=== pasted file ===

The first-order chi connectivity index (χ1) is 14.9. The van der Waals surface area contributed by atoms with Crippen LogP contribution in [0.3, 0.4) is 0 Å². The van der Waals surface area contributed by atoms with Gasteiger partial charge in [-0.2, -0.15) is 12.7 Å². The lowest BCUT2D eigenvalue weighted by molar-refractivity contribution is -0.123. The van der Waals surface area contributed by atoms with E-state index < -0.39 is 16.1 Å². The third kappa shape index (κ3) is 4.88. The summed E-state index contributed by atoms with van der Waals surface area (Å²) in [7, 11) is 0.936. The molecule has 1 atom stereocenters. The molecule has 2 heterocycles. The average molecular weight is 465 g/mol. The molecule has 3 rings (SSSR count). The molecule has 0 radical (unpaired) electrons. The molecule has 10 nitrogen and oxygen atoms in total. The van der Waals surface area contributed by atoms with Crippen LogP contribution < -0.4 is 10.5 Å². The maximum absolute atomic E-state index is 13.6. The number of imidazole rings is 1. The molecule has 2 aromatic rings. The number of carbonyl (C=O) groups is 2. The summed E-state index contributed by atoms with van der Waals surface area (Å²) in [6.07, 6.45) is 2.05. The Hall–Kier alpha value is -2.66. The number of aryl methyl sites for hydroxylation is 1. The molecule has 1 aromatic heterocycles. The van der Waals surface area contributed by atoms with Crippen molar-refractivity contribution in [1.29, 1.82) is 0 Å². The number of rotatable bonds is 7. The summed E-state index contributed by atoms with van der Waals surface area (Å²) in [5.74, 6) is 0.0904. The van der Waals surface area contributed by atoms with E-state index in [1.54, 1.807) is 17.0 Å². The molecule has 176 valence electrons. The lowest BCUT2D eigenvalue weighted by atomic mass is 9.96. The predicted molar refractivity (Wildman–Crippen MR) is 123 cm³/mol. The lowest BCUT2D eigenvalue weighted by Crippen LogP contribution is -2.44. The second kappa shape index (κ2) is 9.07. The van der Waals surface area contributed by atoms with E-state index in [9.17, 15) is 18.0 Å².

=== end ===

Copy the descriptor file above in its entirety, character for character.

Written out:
The first-order chi connectivity index (χ1) is 14.9. The van der Waals surface area contributed by atoms with Crippen LogP contribution in [0.3, 0.4) is 0 Å². The van der Waals surface area contributed by atoms with Gasteiger partial charge in [-0.2, -0.15) is 12.7 Å². The lowest BCUT2D eigenvalue weighted by molar-refractivity contribution is -0.123. The van der Waals surface area contributed by atoms with E-state index < -0.39 is 16.1 Å². The third kappa shape index (κ3) is 4.88. The summed E-state index contributed by atoms with van der Waals surface area (Å²) in [7, 11) is 0.936. The molecule has 1 atom stereocenters. The molecule has 2 heterocycles. The average molecular weight is 465 g/mol. The molecule has 3 rings (SSSR count). The molecule has 0 radical (unpaired) electrons. The molecule has 10 nitrogen and oxygen atoms in total. The van der Waals surface area contributed by atoms with Crippen LogP contribution < -0.4 is 10.5 Å². The maximum absolute atomic E-state index is 13.6. The number of imidazole rings is 1. The molecule has 2 aromatic rings. The number of carbonyl (C=O) groups is 2. The summed E-state index contributed by atoms with van der Waals surface area (Å²) in [6.07, 6.45) is 2.05. The Hall–Kier alpha value is -2.66. The number of aryl methyl sites for hydroxylation is 1. The molecule has 1 aromatic heterocycles. The van der Waals surface area contributed by atoms with Crippen molar-refractivity contribution in [1.29, 1.82) is 0 Å². The number of rotatable bonds is 7. The summed E-state index contributed by atoms with van der Waals surface area (Å²) in [5.74, 6) is 0.0904. The van der Waals surface area contributed by atoms with E-state index in [1.54, 1.807) is 17.0 Å². The molecule has 176 valence electrons. The lowest BCUT2D eigenvalue weighted by atomic mass is 9.96. The predicted molar refractivity (Wildman–Crippen MR) is 123 cm³/mol. The lowest BCUT2D eigenvalue weighted by Crippen LogP contribution is -2.44. The second kappa shape index (κ2) is 9.07. The van der Waals surface area contributed by atoms with E-state index in [9.17, 15) is 18.0 Å².